Did the House add a recess provision to stimulus bill?
Editor’s note: Trending Politics on May 19 issued a correction on the meme. However, the meme itself remains widely shared on social media.
The claim: House Democrats “snuck a provision into their $3 trillion bailout bill” that “keeps the House in recess through July 21,” so House members are “refusing to go to work”
Late Friday, House Democrats approved a $3 trillion coronavirus stimulus package by a slim margin. Nearly all Republicans and 14 Democrats voted against it.
Shortly after its passage, a meme was widely circulated, by the page Trending Politics and others, that claimed the bill included a provision that keeps the House on recess for over two more months.
The meme questioned why Americans continued to pay members “$174,000+ salaries” while they are “refusing to go to work.”
What did the legislation include?
The relief bill, HR 6800, also called the HEROES Act, would steer billions to financially strapped states and local governments and provide a second round of direct payments to millions of Americans.
It was panned by Senate Republicans and declared “dead on arrival” by President Donald Trump.
The Health and Economic Recovery Omnibus Emergency Solutions Act — thus called, HEROES — does not have any language relating to House recess.
Earlier Friday, the House approved a resolution — HR 967 — that set forth the rules for debate on both the HEROES Act and a House Resolution 965, which allows for proxy voting.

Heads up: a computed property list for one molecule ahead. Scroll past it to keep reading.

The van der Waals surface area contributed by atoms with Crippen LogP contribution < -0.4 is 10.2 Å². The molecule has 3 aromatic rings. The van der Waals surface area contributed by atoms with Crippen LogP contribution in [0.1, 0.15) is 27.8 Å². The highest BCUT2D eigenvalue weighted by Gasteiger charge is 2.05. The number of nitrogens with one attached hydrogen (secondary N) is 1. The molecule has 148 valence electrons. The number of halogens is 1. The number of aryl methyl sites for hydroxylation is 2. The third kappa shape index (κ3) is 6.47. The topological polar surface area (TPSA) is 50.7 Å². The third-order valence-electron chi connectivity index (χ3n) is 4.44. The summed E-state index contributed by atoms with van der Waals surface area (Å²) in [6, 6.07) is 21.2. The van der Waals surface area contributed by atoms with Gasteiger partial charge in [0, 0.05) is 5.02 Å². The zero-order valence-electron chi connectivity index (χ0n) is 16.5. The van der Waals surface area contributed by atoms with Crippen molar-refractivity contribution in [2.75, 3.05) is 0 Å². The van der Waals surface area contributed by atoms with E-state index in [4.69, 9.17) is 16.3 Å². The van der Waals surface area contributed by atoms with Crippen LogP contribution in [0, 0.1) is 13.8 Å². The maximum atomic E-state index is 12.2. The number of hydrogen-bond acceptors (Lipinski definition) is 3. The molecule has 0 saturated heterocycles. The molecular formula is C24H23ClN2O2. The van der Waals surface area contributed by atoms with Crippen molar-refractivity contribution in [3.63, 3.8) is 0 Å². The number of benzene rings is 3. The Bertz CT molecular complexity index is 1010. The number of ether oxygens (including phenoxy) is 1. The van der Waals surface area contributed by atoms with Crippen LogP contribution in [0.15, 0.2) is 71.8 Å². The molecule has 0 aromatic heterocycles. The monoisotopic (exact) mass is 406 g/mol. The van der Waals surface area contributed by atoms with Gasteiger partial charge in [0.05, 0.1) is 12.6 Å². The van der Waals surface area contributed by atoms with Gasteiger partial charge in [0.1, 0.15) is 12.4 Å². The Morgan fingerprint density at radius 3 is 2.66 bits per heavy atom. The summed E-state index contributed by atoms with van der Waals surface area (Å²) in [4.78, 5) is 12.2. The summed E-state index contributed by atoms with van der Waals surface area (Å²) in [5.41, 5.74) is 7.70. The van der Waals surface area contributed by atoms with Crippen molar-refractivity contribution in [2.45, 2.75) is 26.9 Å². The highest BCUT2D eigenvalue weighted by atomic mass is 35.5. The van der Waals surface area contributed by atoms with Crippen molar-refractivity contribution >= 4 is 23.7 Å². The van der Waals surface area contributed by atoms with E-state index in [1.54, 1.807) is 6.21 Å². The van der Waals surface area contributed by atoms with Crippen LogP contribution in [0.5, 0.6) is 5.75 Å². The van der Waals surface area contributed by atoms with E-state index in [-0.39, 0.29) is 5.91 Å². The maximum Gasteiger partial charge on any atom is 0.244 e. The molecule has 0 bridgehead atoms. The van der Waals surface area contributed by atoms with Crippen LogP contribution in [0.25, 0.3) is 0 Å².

The resolution did not include any language outlining an extended recess or adjournment of the House.
HR 967, which was introduced by House Rules Committee Chair Rep. Jim McGovern, D-Mass., passed 207-199. It states that from May 19 to July 21, “on any legislative day” the chair may declare the House adjourned.
This is standard practice in House rules, which normally state that the speaker can authorize adjournment of House activities for a day. The House has no declared plans to conduct recess between May 19 and July 21. The HEROES Act also did not change rules around adjournment or recess proceedings.
The House had previously delayed its return from recess due to fears among Democratic leadership that resuming activities was unsafe amid the coronavirus pandemic. After delaying the return to Washington by a week, the House reconvened on May 4.
The House has not announced any plans to declare recess or adjourn its activities through July 21.
Our ruling: False
The House has no announced plans to recess before the current session ends in late July. While House leadership maintains the power to change this in the coming weeks, this power is a well established one in the body. The House recently changed its rules to allow for by-proxy voting in Congress, which would let members of Congress vote and continue activities away from the Capitol. We rate this claim FALSE because it is not supported by our research.
Our fact-check sources:
USA TODAY reporter Ledyard King contributed to this report.
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This article originally appeared on USA TODAY: Fact check: No recess provision in House stimulus bill